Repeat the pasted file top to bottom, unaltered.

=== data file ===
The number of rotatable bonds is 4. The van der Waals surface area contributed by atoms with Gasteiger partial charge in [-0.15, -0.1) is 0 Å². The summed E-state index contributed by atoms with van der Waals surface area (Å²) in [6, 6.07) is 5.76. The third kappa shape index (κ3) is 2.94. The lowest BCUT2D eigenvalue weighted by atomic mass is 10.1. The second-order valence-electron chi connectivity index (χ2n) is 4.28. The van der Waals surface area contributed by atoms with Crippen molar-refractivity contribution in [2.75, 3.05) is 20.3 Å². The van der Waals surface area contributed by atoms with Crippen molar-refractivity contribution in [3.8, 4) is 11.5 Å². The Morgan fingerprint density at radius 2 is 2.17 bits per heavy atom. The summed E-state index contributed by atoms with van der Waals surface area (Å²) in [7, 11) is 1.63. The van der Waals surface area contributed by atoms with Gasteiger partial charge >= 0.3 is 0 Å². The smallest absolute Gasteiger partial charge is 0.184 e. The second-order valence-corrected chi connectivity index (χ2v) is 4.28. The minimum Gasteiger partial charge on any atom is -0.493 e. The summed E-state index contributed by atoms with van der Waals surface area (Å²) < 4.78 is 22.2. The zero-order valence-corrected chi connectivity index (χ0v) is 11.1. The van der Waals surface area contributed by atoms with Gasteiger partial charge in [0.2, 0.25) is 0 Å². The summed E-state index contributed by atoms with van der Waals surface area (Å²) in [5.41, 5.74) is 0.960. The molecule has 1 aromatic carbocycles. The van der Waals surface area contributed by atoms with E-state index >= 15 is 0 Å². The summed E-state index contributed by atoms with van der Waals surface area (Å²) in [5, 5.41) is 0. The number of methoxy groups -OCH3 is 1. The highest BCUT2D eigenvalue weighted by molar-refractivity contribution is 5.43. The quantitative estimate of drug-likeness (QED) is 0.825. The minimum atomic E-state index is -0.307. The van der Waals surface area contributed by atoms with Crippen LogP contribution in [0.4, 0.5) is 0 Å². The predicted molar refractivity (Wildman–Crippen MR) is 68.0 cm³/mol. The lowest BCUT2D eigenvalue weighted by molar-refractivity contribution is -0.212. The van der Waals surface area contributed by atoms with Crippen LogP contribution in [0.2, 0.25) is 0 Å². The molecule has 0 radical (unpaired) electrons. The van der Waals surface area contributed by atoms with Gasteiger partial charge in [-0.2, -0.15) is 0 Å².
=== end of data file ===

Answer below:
The number of rotatable bonds is 4. The van der Waals surface area contributed by atoms with Gasteiger partial charge in [-0.15, -0.1) is 0 Å². The summed E-state index contributed by atoms with van der Waals surface area (Å²) in [6, 6.07) is 5.76. The third kappa shape index (κ3) is 2.94. The lowest BCUT2D eigenvalue weighted by atomic mass is 10.1. The second-order valence-electron chi connectivity index (χ2n) is 4.28. The van der Waals surface area contributed by atoms with Crippen molar-refractivity contribution in [2.75, 3.05) is 20.3 Å². The van der Waals surface area contributed by atoms with Crippen molar-refractivity contribution in [3.8, 4) is 11.5 Å². The Morgan fingerprint density at radius 2 is 2.17 bits per heavy atom. The summed E-state index contributed by atoms with van der Waals surface area (Å²) in [7, 11) is 1.63. The van der Waals surface area contributed by atoms with Gasteiger partial charge >= 0.3 is 0 Å². The smallest absolute Gasteiger partial charge is 0.184 e. The second-order valence-corrected chi connectivity index (χ2v) is 4.28. The minimum Gasteiger partial charge on any atom is -0.493 e. The summed E-state index contributed by atoms with van der Waals surface area (Å²) < 4.78 is 22.2. The zero-order valence-corrected chi connectivity index (χ0v) is 11.1. The van der Waals surface area contributed by atoms with Gasteiger partial charge in [0.2, 0.25) is 0 Å². The summed E-state index contributed by atoms with van der Waals surface area (Å²) in [5.41, 5.74) is 0.960. The molecule has 1 aromatic carbocycles. The van der Waals surface area contributed by atoms with E-state index >= 15 is 0 Å². The summed E-state index contributed by atoms with van der Waals surface area (Å²) in [5, 5.41) is 0. The number of methoxy groups -OCH3 is 1. The highest BCUT2D eigenvalue weighted by molar-refractivity contribution is 5.43. The quantitative estimate of drug-likeness (QED) is 0.825. The minimum atomic E-state index is -0.307. The van der Waals surface area contributed by atoms with Crippen LogP contribution in [0.4, 0.5) is 0 Å². The predicted molar refractivity (Wildman–Crippen MR) is 68.0 cm³/mol. The lowest BCUT2D eigenvalue weighted by molar-refractivity contribution is -0.212. The van der Waals surface area contributed by atoms with Crippen LogP contribution in [0.2, 0.25) is 0 Å². The molecule has 0 radical (unpaired) electrons. The van der Waals surface area contributed by atoms with Gasteiger partial charge in [-0.2, -0.15) is 0 Å².